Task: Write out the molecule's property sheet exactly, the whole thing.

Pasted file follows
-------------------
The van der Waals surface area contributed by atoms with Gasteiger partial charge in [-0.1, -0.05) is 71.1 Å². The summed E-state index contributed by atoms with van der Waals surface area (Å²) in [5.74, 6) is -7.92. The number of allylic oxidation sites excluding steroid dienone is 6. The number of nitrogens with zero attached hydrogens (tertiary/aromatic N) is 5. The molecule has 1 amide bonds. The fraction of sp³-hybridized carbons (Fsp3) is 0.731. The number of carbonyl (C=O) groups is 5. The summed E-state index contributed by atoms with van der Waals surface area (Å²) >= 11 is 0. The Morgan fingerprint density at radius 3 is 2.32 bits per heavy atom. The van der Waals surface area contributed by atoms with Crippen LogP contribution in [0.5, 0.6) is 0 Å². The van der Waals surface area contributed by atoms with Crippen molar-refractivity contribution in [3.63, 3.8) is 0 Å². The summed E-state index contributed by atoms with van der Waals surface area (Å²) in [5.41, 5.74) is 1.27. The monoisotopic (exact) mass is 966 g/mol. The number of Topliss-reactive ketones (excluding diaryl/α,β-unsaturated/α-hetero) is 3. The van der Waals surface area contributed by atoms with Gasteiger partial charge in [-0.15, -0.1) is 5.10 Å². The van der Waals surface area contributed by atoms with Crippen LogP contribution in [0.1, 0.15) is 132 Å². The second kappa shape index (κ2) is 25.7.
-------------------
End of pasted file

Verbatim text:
The van der Waals surface area contributed by atoms with Gasteiger partial charge in [-0.1, -0.05) is 71.1 Å². The summed E-state index contributed by atoms with van der Waals surface area (Å²) in [5.74, 6) is -7.92. The number of allylic oxidation sites excluding steroid dienone is 6. The number of nitrogens with zero attached hydrogens (tertiary/aromatic N) is 5. The molecule has 1 amide bonds. The fraction of sp³-hybridized carbons (Fsp3) is 0.731. The number of carbonyl (C=O) groups is 5. The summed E-state index contributed by atoms with van der Waals surface area (Å²) >= 11 is 0. The Morgan fingerprint density at radius 3 is 2.32 bits per heavy atom. The van der Waals surface area contributed by atoms with Crippen LogP contribution in [0.5, 0.6) is 0 Å². The van der Waals surface area contributed by atoms with Crippen molar-refractivity contribution in [3.63, 3.8) is 0 Å². The summed E-state index contributed by atoms with van der Waals surface area (Å²) in [5.41, 5.74) is 1.27. The monoisotopic (exact) mass is 966 g/mol. The number of Topliss-reactive ketones (excluding diaryl/α,β-unsaturated/α-hetero) is 3. The van der Waals surface area contributed by atoms with Gasteiger partial charge in [-0.15, -0.1) is 5.10 Å². The van der Waals surface area contributed by atoms with Crippen LogP contribution in [0.1, 0.15) is 132 Å². The second kappa shape index (κ2) is 25.7.